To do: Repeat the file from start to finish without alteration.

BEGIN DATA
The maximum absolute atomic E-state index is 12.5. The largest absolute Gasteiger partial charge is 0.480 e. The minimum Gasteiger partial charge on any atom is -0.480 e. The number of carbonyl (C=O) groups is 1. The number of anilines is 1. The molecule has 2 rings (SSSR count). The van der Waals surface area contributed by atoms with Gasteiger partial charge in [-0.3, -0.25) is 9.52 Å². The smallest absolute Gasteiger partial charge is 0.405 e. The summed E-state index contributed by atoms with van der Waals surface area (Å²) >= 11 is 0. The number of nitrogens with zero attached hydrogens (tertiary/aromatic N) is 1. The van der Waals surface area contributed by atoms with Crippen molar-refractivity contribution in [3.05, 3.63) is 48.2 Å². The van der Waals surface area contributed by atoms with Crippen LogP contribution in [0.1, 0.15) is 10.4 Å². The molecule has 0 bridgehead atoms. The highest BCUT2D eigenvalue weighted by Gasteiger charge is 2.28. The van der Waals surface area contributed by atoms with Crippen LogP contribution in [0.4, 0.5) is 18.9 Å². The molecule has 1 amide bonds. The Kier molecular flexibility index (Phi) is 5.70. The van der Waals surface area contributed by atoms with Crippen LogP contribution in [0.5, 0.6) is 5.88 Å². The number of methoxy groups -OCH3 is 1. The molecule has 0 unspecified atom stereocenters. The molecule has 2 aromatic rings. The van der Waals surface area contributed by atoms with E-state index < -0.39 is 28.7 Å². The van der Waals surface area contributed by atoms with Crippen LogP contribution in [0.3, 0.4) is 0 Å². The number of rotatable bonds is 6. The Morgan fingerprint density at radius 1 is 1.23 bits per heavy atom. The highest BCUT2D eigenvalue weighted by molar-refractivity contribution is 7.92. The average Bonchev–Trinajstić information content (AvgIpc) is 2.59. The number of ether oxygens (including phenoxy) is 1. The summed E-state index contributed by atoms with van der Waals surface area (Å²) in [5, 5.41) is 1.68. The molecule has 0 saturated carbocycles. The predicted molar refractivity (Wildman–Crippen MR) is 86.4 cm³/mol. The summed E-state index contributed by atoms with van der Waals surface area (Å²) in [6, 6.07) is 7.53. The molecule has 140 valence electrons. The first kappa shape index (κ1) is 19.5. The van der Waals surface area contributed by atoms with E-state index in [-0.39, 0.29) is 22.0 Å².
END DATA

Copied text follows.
The maximum absolute atomic E-state index is 12.5. The largest absolute Gasteiger partial charge is 0.480 e. The minimum Gasteiger partial charge on any atom is -0.480 e. The number of carbonyl (C=O) groups is 1. The number of anilines is 1. The molecule has 2 rings (SSSR count). The van der Waals surface area contributed by atoms with Gasteiger partial charge in [-0.3, -0.25) is 9.52 Å². The smallest absolute Gasteiger partial charge is 0.405 e. The summed E-state index contributed by atoms with van der Waals surface area (Å²) >= 11 is 0. The number of nitrogens with zero attached hydrogens (tertiary/aromatic N) is 1. The van der Waals surface area contributed by atoms with Crippen molar-refractivity contribution in [3.05, 3.63) is 48.2 Å². The van der Waals surface area contributed by atoms with Crippen LogP contribution in [0.1, 0.15) is 10.4 Å². The molecule has 0 bridgehead atoms. The highest BCUT2D eigenvalue weighted by Gasteiger charge is 2.28. The van der Waals surface area contributed by atoms with Crippen LogP contribution in [0.4, 0.5) is 18.9 Å². The molecule has 1 amide bonds. The Kier molecular flexibility index (Phi) is 5.70. The van der Waals surface area contributed by atoms with Crippen LogP contribution in [0.5, 0.6) is 5.88 Å². The number of methoxy groups -OCH3 is 1. The molecule has 0 unspecified atom stereocenters. The molecule has 2 aromatic rings. The van der Waals surface area contributed by atoms with E-state index < -0.39 is 28.7 Å². The van der Waals surface area contributed by atoms with Crippen LogP contribution in [0.3, 0.4) is 0 Å². The number of rotatable bonds is 6. The Morgan fingerprint density at radius 1 is 1.23 bits per heavy atom. The highest BCUT2D eigenvalue weighted by molar-refractivity contribution is 7.92. The average Bonchev–Trinajstić information content (AvgIpc) is 2.59. The number of ether oxygens (including phenoxy) is 1. The summed E-state index contributed by atoms with van der Waals surface area (Å²) in [5, 5.41) is 1.68. The molecule has 0 saturated carbocycles. The predicted molar refractivity (Wildman–Crippen MR) is 86.4 cm³/mol. The summed E-state index contributed by atoms with van der Waals surface area (Å²) in [6, 6.07) is 7.53. The molecule has 140 valence electrons. The first kappa shape index (κ1) is 19.5. The van der Waals surface area contributed by atoms with E-state index in [-0.39, 0.29) is 22.0 Å².